Tighten Up, Francis: Rightbloggers Reassure Us the Pope Isn't That Gay-Friendly

tomt200.jpgLast week the Pope made some nice-sounding comments about gay priests ("Who am I to judge") which, as even casual students of the Holy Mother Church will know, do not constitute policy statements.

Nonetheless the pleasure with which it was received in some quarters presented rightbloggers with an opportunity to discuss Catholic theology and its relationship with American conservatism, which is always good for a laugh.

The Pope's freewheeling remarks in an on-flight discussion were piquant but non-committal; for example, he gave a we'll-see answer on communion for divorced-and-remarried Catholics. On gays (so long as they were not part of a "gay lobby" -- he's still against that), Francis leaned on the sunny, sinner-not-the-sin approach to doctrine: "When I meet a gay person, I have to distinguish between their being gay and being part of a lobby. If they accept the Lord and have goodwill, who am I to judge them? They shouldn't be marginalized. The tendency [to homosexuality] is not the problem..."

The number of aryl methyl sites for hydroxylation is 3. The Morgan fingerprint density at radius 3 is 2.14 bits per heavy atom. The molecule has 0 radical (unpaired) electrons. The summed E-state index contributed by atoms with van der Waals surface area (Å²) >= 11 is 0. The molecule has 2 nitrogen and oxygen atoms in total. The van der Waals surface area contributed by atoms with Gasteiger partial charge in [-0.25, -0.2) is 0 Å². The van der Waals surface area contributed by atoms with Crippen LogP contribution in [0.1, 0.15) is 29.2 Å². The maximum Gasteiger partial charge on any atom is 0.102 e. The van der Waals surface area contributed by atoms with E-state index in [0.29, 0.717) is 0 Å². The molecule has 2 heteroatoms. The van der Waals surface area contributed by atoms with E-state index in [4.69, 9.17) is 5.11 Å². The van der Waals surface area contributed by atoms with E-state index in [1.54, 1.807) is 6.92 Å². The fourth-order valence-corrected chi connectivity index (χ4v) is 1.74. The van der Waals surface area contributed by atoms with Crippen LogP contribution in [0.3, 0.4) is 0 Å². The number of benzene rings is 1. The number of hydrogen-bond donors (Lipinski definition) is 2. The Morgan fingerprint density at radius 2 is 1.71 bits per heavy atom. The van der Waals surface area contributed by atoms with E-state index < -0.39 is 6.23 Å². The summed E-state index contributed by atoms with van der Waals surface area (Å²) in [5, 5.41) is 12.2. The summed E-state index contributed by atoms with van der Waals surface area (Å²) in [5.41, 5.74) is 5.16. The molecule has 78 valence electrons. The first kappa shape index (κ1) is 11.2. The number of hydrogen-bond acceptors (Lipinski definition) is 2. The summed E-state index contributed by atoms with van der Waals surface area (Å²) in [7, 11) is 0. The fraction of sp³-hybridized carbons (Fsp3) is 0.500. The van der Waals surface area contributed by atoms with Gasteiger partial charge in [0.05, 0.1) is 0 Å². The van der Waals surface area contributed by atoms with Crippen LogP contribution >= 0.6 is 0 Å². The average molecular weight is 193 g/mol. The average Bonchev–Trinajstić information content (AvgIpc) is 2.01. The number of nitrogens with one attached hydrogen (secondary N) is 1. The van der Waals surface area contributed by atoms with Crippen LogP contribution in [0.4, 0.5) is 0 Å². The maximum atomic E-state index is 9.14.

A number of Catholic bigwigs pointed out that this was no big change. Nonetheless the gay stuff worried some of the brethren.

At WorldNetDaily, Scott Lively complained that the Pope "GAVE GROUND ON 'GAYS.'' While "clearly, Pope Francis is NOT endorsing homosexual conduct as so many in the liberal media have dishonestly claimed," said Lively, Francis failed by using the term "'a gay person'" instead of "'a person who struggles with homosexual temptation,' or 'a person who defines himself as homosexual,'" which "is on its face a major concession to sexual-orientation theory when used by a church leader about Christians... it implies a softening of church policy that those with a deep-seated homosexual identity, even if celibate, are unfit for the priesthood." Clearly the Pontiff needs to get his anti-gay-theology straight. Isn't Ratzinger supposed to be keeping tabs on him?

"'Who am I to judge?' Pope Francis refuses to condemn gay priests and says their sins should be forgiven and forgotten," headlined neiman at Say Anything and guess what, he didn't mean it positively. "This Pope and the Roman Catholic Church is clearly apostate as a religious organism and virtually all of the organized Christian Church is also apostate; that is, having abandoned the faith once delivered, they are of another faith," said neiman. "This is the End Times, the true Church is under attack as God told us would happen at this time in history."

Watch your shit, Francis.